Actors, artists aim to turn around failing schools

Associated Press Modified: April 23, 2012 at 4:46 pm •  Published: April 23, 2012
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WASHINGTON (AP) — Sarah Jessica Parker, Kerry Washington and Forest Whitaker are adopting some of the nation's worst-performing schools and pledged Monday to help the Obama administration turn them around by integrating arts education.

The President's Committee on the Arts and the Humanities announced a new Turnaround Arts initiative as a pilot project for eight schools with officials from the White House and U.S. Department of Education. Organizers said they aim to demonstrate research that shows the arts can help reduce behavioral problems and increase student attendance, engagement and academic success.

The two-year initiative will target eight high-poverty elementary and middle schools. The schools were among the lowest-performing schools in each of their states and had qualified for about $14 million in federal School Improvement Grants from the Obama administration. The public-private arts initiative will bring new training for educators at the Aspen Institute, art supplies, musical instruments and programs totaling about $1 million per year, funded by the Ford Foundation, the Herb Alpert Foundation and other sponsors.

Schools selected for the project are in both urban and rural areas. They are in New Orleans; Denver; Boston; Washington; Des Moines, Iowa; Portland, Ore.; Bridgeport, Conn.; and Lame Deer, Mont.

Washington, who is starring in the new ABC drama "Scandal," will adopt a District of Columbia school over the next two years. Washington told The Associated Press there are often misconceptions about the role arts play in school, as if the arts are only the "sprinkles on the icing."

"It's not that the arts are something to put on in the final period of the day once all the real work is done," she said. "Arts are actually how we can help them get the real work done."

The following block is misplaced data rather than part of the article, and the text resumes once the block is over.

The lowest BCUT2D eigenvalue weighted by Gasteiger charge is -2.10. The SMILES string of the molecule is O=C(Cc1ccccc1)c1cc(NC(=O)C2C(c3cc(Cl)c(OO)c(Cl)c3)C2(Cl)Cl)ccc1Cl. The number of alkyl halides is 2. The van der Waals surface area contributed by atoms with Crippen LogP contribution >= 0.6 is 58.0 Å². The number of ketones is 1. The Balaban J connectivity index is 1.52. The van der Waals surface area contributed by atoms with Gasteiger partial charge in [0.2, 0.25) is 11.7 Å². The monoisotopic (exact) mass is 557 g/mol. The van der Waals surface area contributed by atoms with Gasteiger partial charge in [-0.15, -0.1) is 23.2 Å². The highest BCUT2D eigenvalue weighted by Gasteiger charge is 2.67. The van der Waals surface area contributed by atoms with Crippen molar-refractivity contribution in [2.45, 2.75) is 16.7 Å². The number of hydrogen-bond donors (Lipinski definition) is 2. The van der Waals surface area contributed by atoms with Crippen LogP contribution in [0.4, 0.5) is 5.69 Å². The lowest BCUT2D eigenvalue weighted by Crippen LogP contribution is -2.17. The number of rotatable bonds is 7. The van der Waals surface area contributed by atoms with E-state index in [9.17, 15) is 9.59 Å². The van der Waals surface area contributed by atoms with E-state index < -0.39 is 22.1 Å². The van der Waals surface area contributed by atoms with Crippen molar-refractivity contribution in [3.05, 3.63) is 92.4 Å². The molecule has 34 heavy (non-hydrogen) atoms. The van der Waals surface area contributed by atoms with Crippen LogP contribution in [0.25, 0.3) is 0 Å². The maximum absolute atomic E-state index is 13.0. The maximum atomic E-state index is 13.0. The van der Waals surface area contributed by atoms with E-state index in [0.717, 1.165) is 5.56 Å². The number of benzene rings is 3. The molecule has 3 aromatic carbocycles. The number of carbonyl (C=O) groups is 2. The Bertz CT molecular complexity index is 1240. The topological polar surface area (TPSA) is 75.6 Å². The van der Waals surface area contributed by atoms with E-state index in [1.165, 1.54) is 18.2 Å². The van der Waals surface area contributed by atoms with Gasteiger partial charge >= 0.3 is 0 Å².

For example, studies show music training can help improve student math scores, she said.

Artists from the president's committee, including Washington, will present programs to students and teachers, celebrate their successes, help create community partnerships and raise funds to continue their work beyond the initial two years.

This is believed to be the first federal initiative to examine the role of arts in school reform and will also generate new research looking at how a robust arts program affects students, examining data in each of the eight schools, said Rachel Goslins, executive director of the presidential arts committee.

"It's really hard to find anybody who says arts education is bad for kids," Goslins said. "But there is a huge amount of skepticism that the arts could be an important part of the solution in these schools."

The White House threw its support behind the effort, in part because 15 percent of the nation's schools are responsible for half the dropout rate, said Mark Zuckerman, deputy director of the White House Domestic Policy Council. Research shows arts education can improve graduation rates and school climates, he said.

But a recent Department of Education study said high-poverty schools are 50 percent less likely to offer arts and music classes — affecting millions of students.

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